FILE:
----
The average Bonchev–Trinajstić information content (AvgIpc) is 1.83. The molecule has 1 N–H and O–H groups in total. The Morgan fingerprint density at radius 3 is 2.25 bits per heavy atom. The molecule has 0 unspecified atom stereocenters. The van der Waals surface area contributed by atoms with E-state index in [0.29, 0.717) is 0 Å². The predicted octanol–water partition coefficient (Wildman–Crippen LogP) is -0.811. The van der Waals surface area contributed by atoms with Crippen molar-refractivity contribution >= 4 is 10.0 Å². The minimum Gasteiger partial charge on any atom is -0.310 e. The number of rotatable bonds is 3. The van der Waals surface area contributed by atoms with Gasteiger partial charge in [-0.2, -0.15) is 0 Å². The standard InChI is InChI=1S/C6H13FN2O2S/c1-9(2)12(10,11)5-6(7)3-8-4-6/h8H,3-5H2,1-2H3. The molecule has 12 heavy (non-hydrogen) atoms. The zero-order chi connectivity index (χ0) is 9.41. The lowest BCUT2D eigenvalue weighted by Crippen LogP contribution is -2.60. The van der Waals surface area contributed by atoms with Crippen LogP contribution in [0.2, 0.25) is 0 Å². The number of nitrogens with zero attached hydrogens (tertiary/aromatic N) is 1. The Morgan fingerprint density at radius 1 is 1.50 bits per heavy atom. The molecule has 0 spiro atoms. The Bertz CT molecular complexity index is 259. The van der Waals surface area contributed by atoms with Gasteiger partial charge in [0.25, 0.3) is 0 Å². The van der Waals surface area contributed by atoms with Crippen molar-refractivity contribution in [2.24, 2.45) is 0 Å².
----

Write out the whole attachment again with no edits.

The average Bonchev–Trinajstić information content (AvgIpc) is 1.83. The molecule has 1 N–H and O–H groups in total. The Morgan fingerprint density at radius 3 is 2.25 bits per heavy atom. The molecule has 0 unspecified atom stereocenters. The van der Waals surface area contributed by atoms with E-state index in [0.29, 0.717) is 0 Å². The predicted octanol–water partition coefficient (Wildman–Crippen LogP) is -0.811. The van der Waals surface area contributed by atoms with Crippen molar-refractivity contribution >= 4 is 10.0 Å². The minimum Gasteiger partial charge on any atom is -0.310 e. The number of rotatable bonds is 3. The van der Waals surface area contributed by atoms with Gasteiger partial charge in [-0.2, -0.15) is 0 Å². The standard InChI is InChI=1S/C6H13FN2O2S/c1-9(2)12(10,11)5-6(7)3-8-4-6/h8H,3-5H2,1-2H3. The molecule has 12 heavy (non-hydrogen) atoms. The zero-order chi connectivity index (χ0) is 9.41. The lowest BCUT2D eigenvalue weighted by Crippen LogP contribution is -2.60. The van der Waals surface area contributed by atoms with Crippen LogP contribution in [0.2, 0.25) is 0 Å². The number of nitrogens with zero attached hydrogens (tertiary/aromatic N) is 1. The Morgan fingerprint density at radius 1 is 1.50 bits per heavy atom. The molecule has 0 spiro atoms. The Bertz CT molecular complexity index is 259. The van der Waals surface area contributed by atoms with Gasteiger partial charge in [0.25, 0.3) is 0 Å². The van der Waals surface area contributed by atoms with Crippen molar-refractivity contribution in [2.24, 2.45) is 0 Å².